Scots wake up to 'no' vote victory

Jock Robertson, 81, said, "I have waited all my life for this vote," outside of a polling station in Peebles, Scotland. After months of campaigning, the people of Scotland got to decide the fate of their homeland on Thursday. Photo by Christopher Furlong/Getty Images


Updated at 3:30 a.m. EDT Friday | Scots voted to stay in the union with England, following Thursday's historic referendum. The results showed 55 percent voting against independence to 45 percent in favor of a free Scotland.


Original story:

After two years of intense campaigning, it all came down to this on Thursday: a "yes" or "no" vote on whether Scotland should become an independent state.

If the referendum passes, Scotland will become independent for the first time in more than 300 years. Scotland was sovereign prior to 1707, but the parliaments of England and Scotland at that time voted to unify and become the Kingdom of Great Britain.

Vote tallies will trickle in throughout the night, and by the time Scots eat their breakfast on Friday, they'll know the final results.

A day before Scotland's vote for independence, it was still unclear whether 4 million projected voters would decide to stay with the United Kingdom or break away.

"We've never seen anything like this. It's just a yes and a no on the ballot. It's not a vote for any political party. It's a simple question," said Greg Russell, a freelance broadcaster and journalist based in the capital Edinburgh.

A dog wearing a pro-independence "yes" bandana is walked on a street in Glasgow, Scotland on Thursday. Scots began voting at 7 a.m. on whether to become an independent country. Photo by Ian MacNicol/AFP/Getty Images

Russell visited polling stations throughout the day, and saw just a portion of the 4 million eligible voters.

A woman in her 20s was baffled by the economic arguments, he said, but she felt that decisions made in London were far too removed from the people of Scotland, so she voted yes.

A man in his 70s was concerned about uncertainty over the currency and pensions. "He wanted to make sure he and his wife would be looked after in their old age and would have the money coming in that they expected," so he voted no, said Russell.

A woman he spoke with from the Highlands region, a "hotbed of nationalist support," said she was voting yes for historical reasons. "We'd been waiting a long time for this and we deserve it," she told him.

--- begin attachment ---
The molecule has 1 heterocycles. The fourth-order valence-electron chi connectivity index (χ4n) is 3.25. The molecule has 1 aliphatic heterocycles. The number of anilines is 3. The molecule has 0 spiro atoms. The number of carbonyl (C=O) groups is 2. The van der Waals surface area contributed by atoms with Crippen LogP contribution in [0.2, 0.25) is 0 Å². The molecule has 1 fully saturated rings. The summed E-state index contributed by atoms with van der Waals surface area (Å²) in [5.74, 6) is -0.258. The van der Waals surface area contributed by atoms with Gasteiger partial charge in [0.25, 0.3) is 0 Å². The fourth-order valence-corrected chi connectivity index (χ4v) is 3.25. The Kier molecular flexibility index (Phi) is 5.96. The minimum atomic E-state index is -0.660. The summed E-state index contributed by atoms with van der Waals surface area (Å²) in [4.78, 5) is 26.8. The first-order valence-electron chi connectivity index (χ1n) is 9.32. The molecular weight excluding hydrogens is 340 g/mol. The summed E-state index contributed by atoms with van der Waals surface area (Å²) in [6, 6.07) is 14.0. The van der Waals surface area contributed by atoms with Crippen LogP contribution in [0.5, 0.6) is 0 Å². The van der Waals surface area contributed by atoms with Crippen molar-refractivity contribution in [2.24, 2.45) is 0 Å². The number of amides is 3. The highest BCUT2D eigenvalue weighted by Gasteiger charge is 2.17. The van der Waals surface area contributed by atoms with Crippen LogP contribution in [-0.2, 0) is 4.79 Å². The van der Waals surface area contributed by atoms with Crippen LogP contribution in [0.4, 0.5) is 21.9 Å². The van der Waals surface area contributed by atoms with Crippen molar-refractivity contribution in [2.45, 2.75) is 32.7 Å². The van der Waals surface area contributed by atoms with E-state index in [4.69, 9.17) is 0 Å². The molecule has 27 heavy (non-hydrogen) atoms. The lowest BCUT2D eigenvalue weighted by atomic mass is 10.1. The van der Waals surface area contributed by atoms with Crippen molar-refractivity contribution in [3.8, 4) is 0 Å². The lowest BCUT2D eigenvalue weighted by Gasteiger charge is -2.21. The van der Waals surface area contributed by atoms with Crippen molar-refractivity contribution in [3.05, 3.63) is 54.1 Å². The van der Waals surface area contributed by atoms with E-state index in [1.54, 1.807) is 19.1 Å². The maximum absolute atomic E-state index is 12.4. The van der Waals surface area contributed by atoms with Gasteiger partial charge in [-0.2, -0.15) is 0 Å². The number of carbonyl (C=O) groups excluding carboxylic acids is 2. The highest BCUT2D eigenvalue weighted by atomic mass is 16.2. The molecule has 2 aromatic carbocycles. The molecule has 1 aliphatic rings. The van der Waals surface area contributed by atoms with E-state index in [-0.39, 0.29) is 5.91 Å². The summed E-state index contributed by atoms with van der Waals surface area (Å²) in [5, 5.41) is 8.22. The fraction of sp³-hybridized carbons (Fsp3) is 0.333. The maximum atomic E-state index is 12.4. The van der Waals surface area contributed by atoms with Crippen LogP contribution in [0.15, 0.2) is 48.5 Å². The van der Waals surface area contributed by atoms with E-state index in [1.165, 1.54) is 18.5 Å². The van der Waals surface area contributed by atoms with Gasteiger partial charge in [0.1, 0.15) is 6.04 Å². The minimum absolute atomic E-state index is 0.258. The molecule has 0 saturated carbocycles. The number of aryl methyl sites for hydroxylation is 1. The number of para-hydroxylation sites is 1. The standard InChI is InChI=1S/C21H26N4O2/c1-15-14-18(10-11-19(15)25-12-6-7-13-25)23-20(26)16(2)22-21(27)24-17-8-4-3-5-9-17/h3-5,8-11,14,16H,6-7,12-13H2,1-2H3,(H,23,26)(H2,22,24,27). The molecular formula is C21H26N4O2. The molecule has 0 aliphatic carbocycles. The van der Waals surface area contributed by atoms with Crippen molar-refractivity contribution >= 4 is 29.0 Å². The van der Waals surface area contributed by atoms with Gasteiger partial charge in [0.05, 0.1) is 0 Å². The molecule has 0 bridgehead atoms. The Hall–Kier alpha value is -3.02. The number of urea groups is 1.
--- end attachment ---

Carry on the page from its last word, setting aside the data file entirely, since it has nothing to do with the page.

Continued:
Some were voting for the first time. The eligible age to vote was lowered to 16 from 18. Russell said he heard two teenage girls talking about Scotland's GDP. "It's just been amazing," he said.

High schools hosted politicians on both sides to help inform their students, and the students held referendum debates. "It really has engaged the younger voters," and likely will influence their thinking about politics for years to come, Russell said.

If the vote goes for independence, nothing will change right away. There will be 18 months of negotiations, such as over the currency Scotland will use, before final independence. If there is a no vote, British Prime Minister David Cameron has pledged to increase the powers of the Scottish government. But misgivings within his own party make that less of a done deal, said Russell. "He could have a back-bench rebellion on his hands."

But for now, Scots will have to wait and see how a majority of their countrymen have voted.

"Tomorrow, those of us who will be lucky enough to sleep (tonight) will wake up to find out we're either about to become an independent country or we're staying within the union," he said. As one politician put it at a rally, it's the "choice of their lifetime."


Related Resources: To learn more about the Scottish referendum, you can read our backgrounder or watch this tongue-in-cheek take from "Last Week Tonight with John Oliver":

https://www.youtube.com/watch?v=-YkLPxQp_y0

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